And so, for the next few days, the Weather Beaten Man in a Cowboy Hat became an honorary New Mexican. The immigrant Mexicans were envious. They had a far better claim to membership than that Gringo. The Americans were scandalized. Here was one of their own, gone native. The Native Americans were above it all, for they had their pride. The well-to-do Cosmopolitans didn’t know anything about it, but, if they had, they would’ve asked where they could buy an honorary membership and did it come with a certificate, suitable for framing. The Weather Beaten Man in a Cowboy Hat could not believe his good fortune. This was too good to be true. If only for that reason, he should’ve know it was too good to be true.
The group of New Mexicans began work right away on their Easter preparations. There were usual statues to carry through the street that the Cosmopolitans had come to expect from authentic Hispanics. There were beans to boil, peppers to chop, and corn meal to grind for the feast. There were gaudy garments to mend. There was also, and this was done on the sly, whips, their lashes already encrusted with blood, to take out of hiding, thorns to weave into a crown, and a tree to cut down for the cross. The Weather Beaten Man in a Cowboy Hat participated in all these preparations and thought himself lucky to be included. The Indians had never invited him to stomp around in their dances. When he tried to take a mid afternoon siesta with the Old Mexicans, they moved on. The Cosmopolitans never invited him to their wine and cheese parties. Even the Americans wouldn’t swear half so much when he came around. He was especially honored when the New Mexicans appointed him to be their Jesus.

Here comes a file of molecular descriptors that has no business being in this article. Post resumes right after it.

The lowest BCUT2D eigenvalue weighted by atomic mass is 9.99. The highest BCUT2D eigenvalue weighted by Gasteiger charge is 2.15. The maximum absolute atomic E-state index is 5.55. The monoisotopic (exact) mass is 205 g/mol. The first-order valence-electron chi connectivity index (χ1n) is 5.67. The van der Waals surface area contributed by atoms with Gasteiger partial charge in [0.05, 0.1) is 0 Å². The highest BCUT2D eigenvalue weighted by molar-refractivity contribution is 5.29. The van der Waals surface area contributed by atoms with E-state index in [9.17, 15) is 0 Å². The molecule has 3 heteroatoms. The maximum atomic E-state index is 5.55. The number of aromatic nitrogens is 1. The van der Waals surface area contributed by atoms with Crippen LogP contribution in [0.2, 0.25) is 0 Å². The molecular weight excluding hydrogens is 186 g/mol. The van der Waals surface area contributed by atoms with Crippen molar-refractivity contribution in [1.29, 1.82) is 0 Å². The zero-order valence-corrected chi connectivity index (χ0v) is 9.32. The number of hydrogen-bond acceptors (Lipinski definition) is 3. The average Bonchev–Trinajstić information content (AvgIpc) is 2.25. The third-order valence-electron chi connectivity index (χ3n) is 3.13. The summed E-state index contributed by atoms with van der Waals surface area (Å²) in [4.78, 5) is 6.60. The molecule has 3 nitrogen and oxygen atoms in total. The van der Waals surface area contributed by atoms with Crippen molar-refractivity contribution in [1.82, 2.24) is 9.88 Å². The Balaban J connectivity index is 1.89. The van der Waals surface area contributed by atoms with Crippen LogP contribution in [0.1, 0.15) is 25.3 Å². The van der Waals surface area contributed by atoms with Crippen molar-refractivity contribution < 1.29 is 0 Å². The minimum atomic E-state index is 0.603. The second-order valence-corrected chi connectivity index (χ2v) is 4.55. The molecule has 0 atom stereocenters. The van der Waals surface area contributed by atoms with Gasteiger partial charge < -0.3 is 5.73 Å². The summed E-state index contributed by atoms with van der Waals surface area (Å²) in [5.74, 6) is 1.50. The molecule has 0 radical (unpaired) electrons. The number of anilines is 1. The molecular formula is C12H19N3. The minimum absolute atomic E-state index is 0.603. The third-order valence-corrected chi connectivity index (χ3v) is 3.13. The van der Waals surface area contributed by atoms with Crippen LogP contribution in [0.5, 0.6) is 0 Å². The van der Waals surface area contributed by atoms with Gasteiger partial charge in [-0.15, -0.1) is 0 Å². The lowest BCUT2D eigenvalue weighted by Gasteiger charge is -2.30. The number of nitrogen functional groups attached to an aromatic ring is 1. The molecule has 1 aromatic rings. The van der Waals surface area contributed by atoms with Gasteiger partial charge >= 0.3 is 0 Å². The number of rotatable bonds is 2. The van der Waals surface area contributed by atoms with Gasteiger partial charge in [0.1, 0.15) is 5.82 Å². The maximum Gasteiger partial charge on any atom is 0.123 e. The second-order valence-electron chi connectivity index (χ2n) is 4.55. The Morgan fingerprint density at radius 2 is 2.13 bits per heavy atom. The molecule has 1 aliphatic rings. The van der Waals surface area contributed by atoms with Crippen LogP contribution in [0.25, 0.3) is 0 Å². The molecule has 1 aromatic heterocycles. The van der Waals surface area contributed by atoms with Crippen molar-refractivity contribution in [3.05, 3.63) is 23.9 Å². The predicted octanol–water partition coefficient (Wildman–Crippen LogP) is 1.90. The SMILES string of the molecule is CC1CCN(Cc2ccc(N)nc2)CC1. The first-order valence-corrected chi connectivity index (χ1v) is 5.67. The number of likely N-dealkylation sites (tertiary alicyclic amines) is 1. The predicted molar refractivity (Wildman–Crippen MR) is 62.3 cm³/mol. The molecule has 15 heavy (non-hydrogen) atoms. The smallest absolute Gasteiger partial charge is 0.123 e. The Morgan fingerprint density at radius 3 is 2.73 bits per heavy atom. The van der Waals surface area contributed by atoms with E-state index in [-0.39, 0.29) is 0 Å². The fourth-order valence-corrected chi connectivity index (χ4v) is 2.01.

At first the Weather Beaten Man in a Cowboy Hat thought this might be like an annual play. He figured they selected him for his hair, which had gotten long by that time, his beard, which was more full than any they could’ve grown, and his kindly expression. He thought he’d make a good Jesus, as maybe we all do, if we only think about the parts where the Son of Man walks around, preaching, healing the sick, and riding into Jerusalem on a purloined ass. He got a little concerned when he saw the whips and the crown of thorns, but chalked them up to a gesture towards realism. The cross didn’t worry him at all. He could carry it around town all day long, if he had to. But, when they loaded all the paraphernalia into a pickup truck and drove off with him, far into the mountains; then he started to get worried.
He said there didn’t seem to be much point in putting on a passion play where no one would see it. One of the New Mexicans pulled out an iPhone, reminded the Weather Beaten Man in a Cowboy Hat he could take a video, and claimed they were making a documentary. They got to a wind swept hilltop and unloaded the cross. They passed around a fresh bottle of tequila. They asked him to strip to his skivvies, lie on the cross, and spread his arms. He complied with this, too, in the awkward way that someone half in the bag might. But, when they pulled out a clawhammer and a five pound sack of sixteen penny nails, then he knew they had more in mind than he had bargained for.